Process Group: When a dataflow becomes complex, it often is beneficial to reason about the dataflow at a higher, more abstract level. NiFi allows multiple components, such as Processors, to be grouped together into a Process Group. The NiFi User Interface then makes it easy for a DFM to connect together multiple Process Groups into a logical dataflow, as well as allowing the DFM to enter a Process Group in order to see and manipulate the components within the Process Group.

Port: Dataflows that are constructed using one or more Process Groups need a way to connect a Process Group to other dataflow components. This is achieved by using Ports. A DFM can add any number of Input Ports and Output Ports to a Process Group and name these ports appropriately.

Remote Process Group: Just as data is transferred into and out of a Process Group, it is sometimes necessary to transfer data from one instance of NiFi to another. While NiFi provides many different mechanisms for transferring data from one system to another, Remote Process Groups are often the easiest way to accomplish this if transferring data to another instance of NiFi.

Bulletin: The NiFi User Interface provides a significant amount of monitoring and feedback about the current status of the application. In addition to rolling statistics and the current status provided for each component, components are able to report Bulletins. Whenever a component reports a Bulletin, a bulletin icon is displayed on that component. System-level bulletins are displayed on the Status bar near the top of the page. Using the mouse to hover over that icon will provide a tool-tip that shows the time and severity (Debug, Info, Warning, Error) of the Bulletin, as well as the message of the Bulletin. Bulletins from all components can also be viewed and filtered in the Bulletin Board Page, available in the Global Menu.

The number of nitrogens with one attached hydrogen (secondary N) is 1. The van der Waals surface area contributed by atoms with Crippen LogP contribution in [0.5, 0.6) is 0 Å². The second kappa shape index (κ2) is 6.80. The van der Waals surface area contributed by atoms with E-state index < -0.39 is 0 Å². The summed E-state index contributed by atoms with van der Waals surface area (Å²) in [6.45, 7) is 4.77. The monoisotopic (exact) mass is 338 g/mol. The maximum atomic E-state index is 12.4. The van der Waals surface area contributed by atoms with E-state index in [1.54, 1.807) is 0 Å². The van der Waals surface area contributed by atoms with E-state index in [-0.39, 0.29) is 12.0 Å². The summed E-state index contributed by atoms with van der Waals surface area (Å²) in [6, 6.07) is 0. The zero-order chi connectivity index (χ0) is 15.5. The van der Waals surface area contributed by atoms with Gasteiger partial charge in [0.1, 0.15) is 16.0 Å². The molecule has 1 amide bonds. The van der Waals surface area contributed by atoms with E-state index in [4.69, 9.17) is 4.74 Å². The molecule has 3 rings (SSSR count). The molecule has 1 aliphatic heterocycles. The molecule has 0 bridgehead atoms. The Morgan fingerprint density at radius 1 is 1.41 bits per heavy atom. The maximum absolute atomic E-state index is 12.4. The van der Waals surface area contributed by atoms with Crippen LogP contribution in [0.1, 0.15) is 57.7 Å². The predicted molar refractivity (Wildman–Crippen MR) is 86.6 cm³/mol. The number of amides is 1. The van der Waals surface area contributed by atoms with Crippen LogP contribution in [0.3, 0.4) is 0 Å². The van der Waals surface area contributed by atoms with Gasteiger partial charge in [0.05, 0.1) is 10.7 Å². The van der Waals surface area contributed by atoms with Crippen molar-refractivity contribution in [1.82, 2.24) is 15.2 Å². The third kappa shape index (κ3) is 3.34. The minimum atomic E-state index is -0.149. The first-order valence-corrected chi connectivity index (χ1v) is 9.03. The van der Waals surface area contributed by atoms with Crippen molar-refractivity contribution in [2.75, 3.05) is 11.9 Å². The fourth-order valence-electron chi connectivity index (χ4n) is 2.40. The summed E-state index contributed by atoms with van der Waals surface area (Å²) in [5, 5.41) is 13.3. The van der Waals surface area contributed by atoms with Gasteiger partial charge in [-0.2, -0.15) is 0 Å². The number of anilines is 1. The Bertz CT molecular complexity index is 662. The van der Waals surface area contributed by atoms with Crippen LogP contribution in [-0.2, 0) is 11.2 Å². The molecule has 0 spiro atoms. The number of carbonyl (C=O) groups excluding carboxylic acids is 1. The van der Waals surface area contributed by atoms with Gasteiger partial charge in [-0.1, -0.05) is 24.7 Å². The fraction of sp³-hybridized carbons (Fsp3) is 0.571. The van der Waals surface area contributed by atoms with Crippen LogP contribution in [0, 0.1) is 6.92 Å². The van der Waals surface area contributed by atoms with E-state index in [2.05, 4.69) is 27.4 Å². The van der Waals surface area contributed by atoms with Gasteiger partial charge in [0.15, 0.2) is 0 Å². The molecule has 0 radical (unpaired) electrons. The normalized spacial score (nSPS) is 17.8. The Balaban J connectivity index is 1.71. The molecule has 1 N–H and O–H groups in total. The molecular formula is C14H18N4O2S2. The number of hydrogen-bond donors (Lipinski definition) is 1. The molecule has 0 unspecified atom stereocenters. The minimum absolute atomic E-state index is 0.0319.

Template: Often times, a dataflow is comprised of many sub-flows that could be reused. NiFi allows DFMs to select a part of the dataflow (or the entire dataflow) and create a Template. This Template is given a name and can then be dragged onto the canvas just like the other components. As a result, several components may be combined together to make a larger building block from which to create a dataflow. These templates can also be exported as XML and imported into another NiFi instance, allowing these building blocks to be shared.

flow.xml.gz: Everything the DFM puts onto the NiFi User Interface canvas is written, in real time, to one file called the flow.xml.gz. This file is located in the nifi/conf directory by default. Any change made on the canvas is automatically saved to this file, without the user needing to click a "save" button. In addition, NiFi automatically creates a backup copy of this file in the archive directory when it is updated. You can use these archived files to rollback flow configuration. To do so, stop NiFi, replace flow.xml.gz with a desired backup copy, then restart NiFi. In a clustered environment, stop the entire NiFi cluster, replace the flow.xml.gz of one of nodes, and restart the node. Remove flow.xml.gz from other nodes. Once you confirmed the node starts up as a one-node cluster, start the other nodes. The replaced flow configuration will be synchronized across the cluster. The name and location of flow.xml.gz, and auto archive behavior are configurable. See the System Administrator's Guide for further details.